Get ’em while the gettin’s good

I have a thing for older orchestral libraries. I got into this kind of music through game soundtracks like Baldur’s Gate 1 & 2 and Morrowind and it’s never really bothered me that the samples used back then didn’t have realistic legatos or whatever. There’s a morbid fixation with ultra-realism in virtual orchestration nowadays that I just don’t get. But then my goal has never been scoring Hollywood blockbusters so what do I know.

But there’s something that troubles me even more with modern libraries, and that’s the gradual shift from open or multi-format releases to closed properietary formats, file encryption and bundled “sample players” that lack all but the most basic of editing features. This is a disturbing trend as not only does it mean locking people into certain library/software solutions (“if you want to use our library, you must use our software”), it also means zero flexibility and zero future, uh, proofness. What if I already have a sampler ten times more advanced than your sample player and prefer to use it? And what’s to say that your company is still around to provide patches and updates for the Windows/OS X version I’m using ten years from now?

It’s short-sighted, greedy and ridiculous. At least with older sample libraries you could get them in different formats and actually access all the different wave files so if all else fails, you can always recreate everything in a sampler of your choice. Considering the money these companies ask for their products I don’t think it’s too much to ask that the customers have at least some way of salvaging things if worse comes to worst.

OK, rant over. This is a major can of worms (and I haven’t even gotten started on copy protection yet!) but this wasn’t actually what I was going to talk about, just a bit of background.

So anyway.

A few days ago, while browsing around for percussion loop libraries, I stumbled across four gems on producerloops.com. Namely Zero-G String Textures, Zero-G Woodwinds & Brass, Soundscan Acoustic & Synth Choirs and Soundscan Complete Harp.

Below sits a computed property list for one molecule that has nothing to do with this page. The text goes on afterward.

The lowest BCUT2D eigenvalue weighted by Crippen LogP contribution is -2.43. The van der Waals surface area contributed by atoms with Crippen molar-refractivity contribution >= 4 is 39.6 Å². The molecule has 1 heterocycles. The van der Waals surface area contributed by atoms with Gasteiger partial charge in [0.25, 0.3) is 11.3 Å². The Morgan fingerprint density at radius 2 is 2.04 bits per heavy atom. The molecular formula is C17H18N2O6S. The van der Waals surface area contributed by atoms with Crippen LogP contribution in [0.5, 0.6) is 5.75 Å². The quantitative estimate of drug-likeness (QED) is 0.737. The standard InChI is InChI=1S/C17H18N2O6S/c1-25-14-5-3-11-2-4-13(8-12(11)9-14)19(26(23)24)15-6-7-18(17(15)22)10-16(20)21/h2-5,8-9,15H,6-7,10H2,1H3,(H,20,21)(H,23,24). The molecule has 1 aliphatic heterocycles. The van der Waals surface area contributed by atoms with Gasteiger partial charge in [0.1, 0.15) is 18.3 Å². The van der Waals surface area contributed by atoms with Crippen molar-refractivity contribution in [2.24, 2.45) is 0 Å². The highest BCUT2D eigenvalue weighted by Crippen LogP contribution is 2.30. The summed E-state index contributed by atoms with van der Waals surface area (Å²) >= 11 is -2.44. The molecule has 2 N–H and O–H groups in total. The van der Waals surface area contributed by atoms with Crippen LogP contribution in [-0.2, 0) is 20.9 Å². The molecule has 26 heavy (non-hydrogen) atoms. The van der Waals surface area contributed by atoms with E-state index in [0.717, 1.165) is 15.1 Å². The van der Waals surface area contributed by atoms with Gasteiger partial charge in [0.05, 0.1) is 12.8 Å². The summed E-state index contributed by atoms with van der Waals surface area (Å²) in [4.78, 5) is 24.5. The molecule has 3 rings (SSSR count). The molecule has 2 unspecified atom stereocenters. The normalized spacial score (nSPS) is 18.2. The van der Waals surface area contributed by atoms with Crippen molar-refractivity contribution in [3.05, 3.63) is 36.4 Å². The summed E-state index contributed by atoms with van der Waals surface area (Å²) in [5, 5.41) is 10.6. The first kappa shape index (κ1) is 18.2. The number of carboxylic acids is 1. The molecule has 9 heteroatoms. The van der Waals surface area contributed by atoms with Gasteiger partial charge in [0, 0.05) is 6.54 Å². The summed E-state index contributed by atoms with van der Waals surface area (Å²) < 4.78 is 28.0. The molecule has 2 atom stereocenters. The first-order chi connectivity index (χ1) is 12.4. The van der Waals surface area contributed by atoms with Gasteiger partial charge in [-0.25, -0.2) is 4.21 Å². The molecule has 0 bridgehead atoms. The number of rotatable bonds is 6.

Make no mistake here folks, these might be old, small libraries and unsophisticated by today’s standards, but the value for money here is nothing short of incredible. Especially Complete Harp which is amazing. A multisampled, velocity-layered (pp, p, mf) orchestral harp complete with a whole bunch of glisses, chords, loops and other one-shots. For £9.99!

The other stuff is good too even if the harp steals the show. Acoustic & Synth Choirs has a good children’s choir with two velocities and several vowel articulations, plus a small selection of mixed choir samples and a female choir. The Zero-G strings and brass are a bit timid-sounding as there’s only one velocity and the sections are small. But definitely useable for more intimate arrangements and/or for divisi and layering with other samples. The brass library surprised me a bit by having cornet, flugelhorn and piccolo trumpet but no tuba (!), but other than that there’s sustain, staccato and even sforzando samples for almost all solo instruments and sections. The winds have no section samples and are kind of meh but hey, at that price you can’t really complain.

Now, the Zero-G libraries are anything but instant gratification. It’s just numbered wave files, arranged into folders. Remember that this is nineties stuff, originally released on audio cd’s. You were supposed to actually sample everything with your hardware sampler, note by note. So it’ll take you some work before you can use it — though the process is significantly more painless now than back in the day. Renaming all files, mapping them and creating loops where needed took me a large part of the weekend. And I have still to fix the tuning on a lot of samples. Well worth it though, IMO. One can never have too many samples to choose from.

Also, I know there’s a lot of people who can’t afford/are unwilling to invest in the big libraries like EWQLSO or whatever but want to get into virtual orchestration. Here’s your chance! Add some percussion to the above and you’ll have a basic orchestra that can easily be expanded with freebies or other low-cost libraries. Strings too wimpy? Layer them with Cakewalk Sound Center Orchestral Strings ($19.95). And no you don’t need the Sound Center player, it’s just wav’s and sfz files.

I know, this might sound weird coming from the author of a free orchestral library. But SSO is not an end-all solution and more importantly, it’s not a real sampled orchestra. For more realism and a wider palette of sounds to choose from, you’re going to have to part with some money sooner or later.

Not to mention that the Zero-G and Soundscan releases are a dying breed. My advice is grab these libraries and other oldies as fast as you can. Before they go the way of the old Roland cd’s and disappear from the market completely, or before the rights holders realize that there’s money to be had by re-releasing stuff as virtual instruments with fancy graphics and zero tweakability.

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